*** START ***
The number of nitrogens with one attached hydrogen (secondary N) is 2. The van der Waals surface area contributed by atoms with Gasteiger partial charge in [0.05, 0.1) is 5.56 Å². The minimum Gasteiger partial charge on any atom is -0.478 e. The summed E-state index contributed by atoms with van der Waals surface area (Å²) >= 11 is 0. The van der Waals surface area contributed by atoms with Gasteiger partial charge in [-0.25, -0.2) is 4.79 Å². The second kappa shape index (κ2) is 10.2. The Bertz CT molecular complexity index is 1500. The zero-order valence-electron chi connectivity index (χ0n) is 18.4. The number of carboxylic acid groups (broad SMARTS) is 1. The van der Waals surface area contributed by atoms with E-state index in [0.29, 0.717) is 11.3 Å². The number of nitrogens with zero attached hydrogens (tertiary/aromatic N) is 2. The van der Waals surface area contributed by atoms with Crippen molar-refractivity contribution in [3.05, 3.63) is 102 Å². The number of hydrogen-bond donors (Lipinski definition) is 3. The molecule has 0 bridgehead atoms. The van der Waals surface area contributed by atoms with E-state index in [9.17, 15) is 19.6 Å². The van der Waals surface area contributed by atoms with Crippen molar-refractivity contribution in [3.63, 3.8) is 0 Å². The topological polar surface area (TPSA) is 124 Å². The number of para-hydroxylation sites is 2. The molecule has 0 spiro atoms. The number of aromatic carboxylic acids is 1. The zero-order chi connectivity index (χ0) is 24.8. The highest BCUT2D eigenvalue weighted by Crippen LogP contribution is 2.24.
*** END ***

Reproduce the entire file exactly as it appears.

The number of nitrogens with one attached hydrogen (secondary N) is 2. The van der Waals surface area contributed by atoms with Gasteiger partial charge in [0.05, 0.1) is 5.56 Å². The minimum Gasteiger partial charge on any atom is -0.478 e. The summed E-state index contributed by atoms with van der Waals surface area (Å²) >= 11 is 0. The van der Waals surface area contributed by atoms with Gasteiger partial charge in [-0.25, -0.2) is 4.79 Å². The second kappa shape index (κ2) is 10.2. The Bertz CT molecular complexity index is 1500. The zero-order valence-electron chi connectivity index (χ0n) is 18.4. The number of carboxylic acid groups (broad SMARTS) is 1. The van der Waals surface area contributed by atoms with E-state index in [0.29, 0.717) is 11.3 Å². The number of nitrogens with zero attached hydrogens (tertiary/aromatic N) is 2. The van der Waals surface area contributed by atoms with Crippen molar-refractivity contribution in [3.05, 3.63) is 102 Å². The number of hydrogen-bond donors (Lipinski definition) is 3. The molecule has 0 bridgehead atoms. The van der Waals surface area contributed by atoms with E-state index in [9.17, 15) is 19.6 Å². The van der Waals surface area contributed by atoms with Crippen molar-refractivity contribution in [3.63, 3.8) is 0 Å². The topological polar surface area (TPSA) is 124 Å². The number of para-hydroxylation sites is 2. The molecule has 0 spiro atoms. The number of aromatic carboxylic acids is 1. The zero-order chi connectivity index (χ0) is 24.8. The highest BCUT2D eigenvalue weighted by Crippen LogP contribution is 2.24.